It's all too awesome, really. That's not even getting into the artistic aspect of things, which, well, I think you know how I feel about that one.

The art direction is unreal. Blind Forest already looked gorgeous, but Will of the Wisps is just... well, I don't even know how to describe it. I've never played a game this beautiful, that's something I can say with ease. The world of Nibel is so wonderful, and so detailed. Every area, every background, every character, everything pops out in a way that never feels too overdone and always just right. The use of color here is so good it made me feel like I was seeing new colors, every area sporting a combination of two or three tones that fit so perfectly with each other. When you get down to the technological side of it, seeing the insane work that went into lighting each individual asset in the game from different angles, drawing the whole game's world without copy-pasting anything, it's... I've no words for it, it's crazy.

And the music is something I've talked about plenty too, but in recent weeks I've come to understand that this isn't just one of the greatest video game soundtracks, it is the soundtrack, my absolute favorite out of all of them. All that emotion I was talking about earlier, I feel like the music is at least 50% of the reason why this game hits so hard for me. The orchestral score feels so profound and grand, it feels like the music is everywhere, even if you're listening to it in a crappy setup or small earbuds or whatever. It's a feeling I really don't know how to describe, no music's ever sounded like this to me. From the wondrous main theme, to the soothing atmospheres of Inkwater Marsh, to the mysterious tones of Kwolok's Hollow, to the epic escape and boss themes, to the deeply emotional ending (beware of spoilers here!), the music is always phenomenal - it doesn't just match the tone, it sets it. And while all of it sounds original and unique, there is one song in particular that I, as musician myself, feel is a massive achievement in music making: Shadows of Mouldwood. This track sounds like nothing I've ever heard before, not just in its production and mixing, but also in its composition. The way those strings sound, how they ascend and descend in volume and pitch, never quite keeping it in unison but never quite forming a predictable harmony, always unsettling in just the right amount... and how they then mix up with the moody piano melodies, and occasionally more percussive sounds... It's music unlike anything else that's been done, really, it's a genius track that really showcases the very best of Gareth Coker, and probably sets a new very best for him too.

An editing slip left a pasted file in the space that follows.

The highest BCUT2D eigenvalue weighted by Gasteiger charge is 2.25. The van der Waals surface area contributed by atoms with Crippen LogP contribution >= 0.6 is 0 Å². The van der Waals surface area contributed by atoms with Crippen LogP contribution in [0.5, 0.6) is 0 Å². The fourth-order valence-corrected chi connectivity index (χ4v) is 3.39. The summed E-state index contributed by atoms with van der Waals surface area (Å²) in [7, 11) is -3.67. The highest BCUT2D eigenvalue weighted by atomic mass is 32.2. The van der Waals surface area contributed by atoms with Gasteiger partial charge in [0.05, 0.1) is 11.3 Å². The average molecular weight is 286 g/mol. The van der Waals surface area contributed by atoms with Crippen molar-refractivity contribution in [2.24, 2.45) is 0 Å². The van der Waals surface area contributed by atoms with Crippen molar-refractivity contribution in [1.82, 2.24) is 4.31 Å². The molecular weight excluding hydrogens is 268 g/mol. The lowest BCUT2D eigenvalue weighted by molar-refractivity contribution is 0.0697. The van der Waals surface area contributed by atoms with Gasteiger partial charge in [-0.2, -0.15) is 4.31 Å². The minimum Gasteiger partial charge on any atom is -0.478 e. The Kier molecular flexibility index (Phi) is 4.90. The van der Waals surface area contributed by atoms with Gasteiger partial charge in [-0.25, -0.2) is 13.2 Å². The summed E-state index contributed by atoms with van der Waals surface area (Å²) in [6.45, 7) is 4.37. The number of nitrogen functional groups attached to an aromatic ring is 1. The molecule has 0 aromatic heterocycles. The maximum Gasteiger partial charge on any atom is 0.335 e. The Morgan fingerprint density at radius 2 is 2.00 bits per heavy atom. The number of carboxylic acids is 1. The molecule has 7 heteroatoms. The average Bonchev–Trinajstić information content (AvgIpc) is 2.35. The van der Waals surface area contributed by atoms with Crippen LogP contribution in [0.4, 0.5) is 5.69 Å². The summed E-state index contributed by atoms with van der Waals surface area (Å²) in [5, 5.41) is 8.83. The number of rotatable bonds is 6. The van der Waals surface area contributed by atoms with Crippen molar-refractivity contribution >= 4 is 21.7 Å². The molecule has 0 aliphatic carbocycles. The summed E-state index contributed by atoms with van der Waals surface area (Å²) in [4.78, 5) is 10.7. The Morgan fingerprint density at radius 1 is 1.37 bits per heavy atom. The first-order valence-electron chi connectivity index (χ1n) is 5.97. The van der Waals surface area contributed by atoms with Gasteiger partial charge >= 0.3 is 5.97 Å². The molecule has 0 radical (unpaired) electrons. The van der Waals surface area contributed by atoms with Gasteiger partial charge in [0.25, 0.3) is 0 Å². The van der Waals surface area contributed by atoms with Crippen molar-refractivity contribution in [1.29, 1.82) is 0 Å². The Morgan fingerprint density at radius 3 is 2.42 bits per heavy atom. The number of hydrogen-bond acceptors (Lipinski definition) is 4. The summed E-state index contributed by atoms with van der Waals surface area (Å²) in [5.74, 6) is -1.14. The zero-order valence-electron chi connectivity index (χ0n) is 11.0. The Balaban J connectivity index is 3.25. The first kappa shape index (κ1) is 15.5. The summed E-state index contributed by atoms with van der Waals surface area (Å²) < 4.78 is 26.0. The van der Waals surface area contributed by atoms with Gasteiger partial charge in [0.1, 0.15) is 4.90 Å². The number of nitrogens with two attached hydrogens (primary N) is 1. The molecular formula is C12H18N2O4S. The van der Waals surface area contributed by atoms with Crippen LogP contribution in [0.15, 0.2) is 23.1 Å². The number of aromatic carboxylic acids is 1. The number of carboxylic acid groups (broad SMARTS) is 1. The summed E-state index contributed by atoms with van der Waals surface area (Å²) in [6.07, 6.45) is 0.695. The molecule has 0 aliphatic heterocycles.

It's hard to put my feelings on this game into words, which is probably why I've ended up using so many of them . This is a real work of art, a real masterpiece, a wonderful coming-of-age story with poignant moments of joy, dread, anger, and responsibility. Its themes resonate so strongly, and are so perfectly told through its wonderful art, wonderful music, and wonderful gameplay. I did have my doubts for a while with its placing on this list, and at points it felt like a toss-up with Hollow Knight and Breath of the Wild (@Platina knows), but once deciding on this ranking, it felt absolutely right, and it still does. Ori and the Will of the Wisps is just so special. It's an experience I'll never forget.

Welcome to the top 5, you lovely little spirit, long may you stay.